• Home
  • June 1976
  • What do we know about the purported statement of Joseph Smith that the Constitution would hang by a thread and that the elders would save it?

What do we know about the purported statement of Joseph Smith that the Constitution would hang by a thread and that the elders would save it?

Print Share

    D. Michael Stewart, Brigham Young University, Department of History The documents show that Joseph Smith did prophesy a number of times that the United States and the Constitution would be imperiled and that the elders would have a hand in saving them. The first known record of the prophecy dates to July 19, 1840, in Nauvoo, when the prophet spoke about the redemption of Zion. Using Doctrine & Covenants 101 as a text, he said, “Even this nation will be on the verge of crumbling to pieces and tumbling to the ground and when the Constitution is on the brink of ruin this people will be the staff upon which the nation shall lean and they shall bear the Constitution away from the very verge of destruction.” (Joseph Smith Papers, LDS Church Historical Archives, Box 1, March 10, 1844.)

    There are also other documents in Church History files that show that five different early Saints recorded some remarks by the Prophet Joseph Smith on this same prophecy, perhaps voiced by the Prophet a number of times in a number of ways after 1840. Parley P. Pratt wrote in 1841 that the prophet said, “The government is fallen and needs redeeming. It is guilty of Blood and cannot stand as it now is but will come so near desolation as to hang as it were by a single hair!!!!! Then the servants goes [sic] to the nations of the earth, and gathers the strength of the Lord’s house! A mighty army!!!!!! And this is the redemption of Zion when the saints shall have redeemed that government and reinstated it in all its purity and glory!!!!!!!!!!!!!!!!” (George A. Smith Papers, Church Archives, Box 7, Folder 5, January 21, 1841.)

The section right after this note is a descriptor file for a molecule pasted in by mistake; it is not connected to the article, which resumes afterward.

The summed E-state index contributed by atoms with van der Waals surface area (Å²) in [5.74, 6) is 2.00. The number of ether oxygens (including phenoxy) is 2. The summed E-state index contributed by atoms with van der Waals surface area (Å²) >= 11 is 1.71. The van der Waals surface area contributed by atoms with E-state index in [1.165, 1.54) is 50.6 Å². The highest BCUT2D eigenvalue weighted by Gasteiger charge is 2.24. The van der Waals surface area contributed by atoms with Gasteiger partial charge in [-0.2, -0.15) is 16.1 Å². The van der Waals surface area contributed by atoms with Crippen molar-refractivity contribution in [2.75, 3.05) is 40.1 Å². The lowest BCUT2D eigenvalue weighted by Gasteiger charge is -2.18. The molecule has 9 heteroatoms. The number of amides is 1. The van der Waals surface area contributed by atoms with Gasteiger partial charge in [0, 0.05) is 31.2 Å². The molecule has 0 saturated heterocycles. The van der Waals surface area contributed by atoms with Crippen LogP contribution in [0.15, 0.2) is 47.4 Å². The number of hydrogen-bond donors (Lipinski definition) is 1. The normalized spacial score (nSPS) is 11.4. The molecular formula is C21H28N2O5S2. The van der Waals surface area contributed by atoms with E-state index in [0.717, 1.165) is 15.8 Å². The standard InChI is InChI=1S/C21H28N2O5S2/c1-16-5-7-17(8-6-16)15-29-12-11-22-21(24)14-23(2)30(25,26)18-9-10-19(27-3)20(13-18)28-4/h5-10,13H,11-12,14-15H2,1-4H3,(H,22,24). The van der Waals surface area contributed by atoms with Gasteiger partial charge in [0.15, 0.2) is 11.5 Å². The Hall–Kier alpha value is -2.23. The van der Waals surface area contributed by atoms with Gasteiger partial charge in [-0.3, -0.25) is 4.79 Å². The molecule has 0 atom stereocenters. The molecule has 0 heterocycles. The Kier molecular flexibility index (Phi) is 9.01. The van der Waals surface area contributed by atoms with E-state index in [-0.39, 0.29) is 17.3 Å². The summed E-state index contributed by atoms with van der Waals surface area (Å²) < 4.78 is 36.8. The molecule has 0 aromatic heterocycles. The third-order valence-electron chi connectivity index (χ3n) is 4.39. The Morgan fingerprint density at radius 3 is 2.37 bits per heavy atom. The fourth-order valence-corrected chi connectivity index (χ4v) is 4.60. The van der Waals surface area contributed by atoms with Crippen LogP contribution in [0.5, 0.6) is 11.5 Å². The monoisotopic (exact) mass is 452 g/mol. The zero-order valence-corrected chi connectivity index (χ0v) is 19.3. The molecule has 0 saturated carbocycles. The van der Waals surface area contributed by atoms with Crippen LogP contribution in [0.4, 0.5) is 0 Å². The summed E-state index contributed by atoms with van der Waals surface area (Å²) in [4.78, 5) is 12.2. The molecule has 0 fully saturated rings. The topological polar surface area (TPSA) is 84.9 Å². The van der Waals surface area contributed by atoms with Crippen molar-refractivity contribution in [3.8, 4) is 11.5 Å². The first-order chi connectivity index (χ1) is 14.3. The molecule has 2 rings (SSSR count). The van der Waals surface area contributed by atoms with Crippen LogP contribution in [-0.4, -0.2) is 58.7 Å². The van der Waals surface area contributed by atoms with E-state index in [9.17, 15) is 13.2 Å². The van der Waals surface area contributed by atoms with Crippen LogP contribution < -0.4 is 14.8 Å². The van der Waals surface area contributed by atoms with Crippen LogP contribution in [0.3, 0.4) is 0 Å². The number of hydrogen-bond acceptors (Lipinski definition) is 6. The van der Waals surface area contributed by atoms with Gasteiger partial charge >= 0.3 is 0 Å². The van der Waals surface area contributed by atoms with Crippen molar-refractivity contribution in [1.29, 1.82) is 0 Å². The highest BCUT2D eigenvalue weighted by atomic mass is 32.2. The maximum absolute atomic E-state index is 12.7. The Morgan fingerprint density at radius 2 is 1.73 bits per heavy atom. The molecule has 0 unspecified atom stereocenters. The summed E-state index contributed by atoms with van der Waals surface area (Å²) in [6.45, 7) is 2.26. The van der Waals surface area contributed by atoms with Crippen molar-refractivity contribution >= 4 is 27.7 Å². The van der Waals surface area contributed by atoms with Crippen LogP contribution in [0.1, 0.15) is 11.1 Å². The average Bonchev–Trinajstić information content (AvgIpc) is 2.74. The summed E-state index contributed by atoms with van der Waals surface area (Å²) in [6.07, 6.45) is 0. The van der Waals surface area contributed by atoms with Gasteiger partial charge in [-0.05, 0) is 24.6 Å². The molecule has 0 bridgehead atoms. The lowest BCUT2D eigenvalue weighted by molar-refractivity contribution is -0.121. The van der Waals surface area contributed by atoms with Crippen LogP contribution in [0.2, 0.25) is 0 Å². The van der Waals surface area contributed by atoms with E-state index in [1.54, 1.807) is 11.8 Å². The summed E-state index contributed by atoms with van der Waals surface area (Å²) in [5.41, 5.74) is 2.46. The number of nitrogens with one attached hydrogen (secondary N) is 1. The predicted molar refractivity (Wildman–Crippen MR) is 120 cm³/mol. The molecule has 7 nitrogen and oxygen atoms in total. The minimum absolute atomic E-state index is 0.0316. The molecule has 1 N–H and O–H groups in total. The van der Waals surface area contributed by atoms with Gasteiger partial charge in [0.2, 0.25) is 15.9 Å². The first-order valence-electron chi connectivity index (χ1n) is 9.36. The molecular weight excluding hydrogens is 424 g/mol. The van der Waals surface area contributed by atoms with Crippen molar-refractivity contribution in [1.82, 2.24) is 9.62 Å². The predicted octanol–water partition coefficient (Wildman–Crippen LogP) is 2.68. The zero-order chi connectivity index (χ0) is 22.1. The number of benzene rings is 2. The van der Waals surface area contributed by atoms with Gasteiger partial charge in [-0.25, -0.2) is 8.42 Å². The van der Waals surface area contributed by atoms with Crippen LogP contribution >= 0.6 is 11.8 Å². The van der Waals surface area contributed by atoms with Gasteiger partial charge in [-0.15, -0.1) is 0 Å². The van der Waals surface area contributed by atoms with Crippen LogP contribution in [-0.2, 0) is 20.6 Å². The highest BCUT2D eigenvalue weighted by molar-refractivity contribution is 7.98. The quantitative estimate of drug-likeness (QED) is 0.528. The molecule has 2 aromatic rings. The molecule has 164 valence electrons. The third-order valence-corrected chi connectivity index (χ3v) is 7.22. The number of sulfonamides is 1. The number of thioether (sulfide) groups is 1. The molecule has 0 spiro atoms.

James Burgess related that the Prophet, while addressing the Nauvoo Legion several miles east of Nauvoo in May 1843, said that “the time would come when the constitution and government would hang by a brittle thread and would be ready to fall into other hands but this people the latter-day saints will step forth and save it.” (James Burgess Journal, 1818–1904, Church Archives, vol. 1—found among loose sermons.)

    Orson Hyde recalled that the Prophet predicted that “the time would come that the Constitution and the country would be in danger of an overthrow and said he, if the constitution be saved at all, it will be by the Elders of this Church. I believe this is about the language as nearly as I can recollect it.” (JD, 6:150.)

    In a Pioneer Day celebration in Ogden in 1871, Eliza R. Snow said, “I heard the prophet say, ‘The time will come when the government of these United States will be so nearly overthrown through its corruption, that the Constitution will hang as it were by a single hair, and the Latter-day Saints—the Elders of Israel—will step forward to its rescue and save it.” (Journal History, MSF 143 #28, July 24, 1871.)

    Jedediah M. Grant, during the dark days of threatened invasion of Utah by a federal army, referred to the Prophet’s utterance as he addressed a Mormon Battalion gathering in Salt Lake City, February 6, 1855.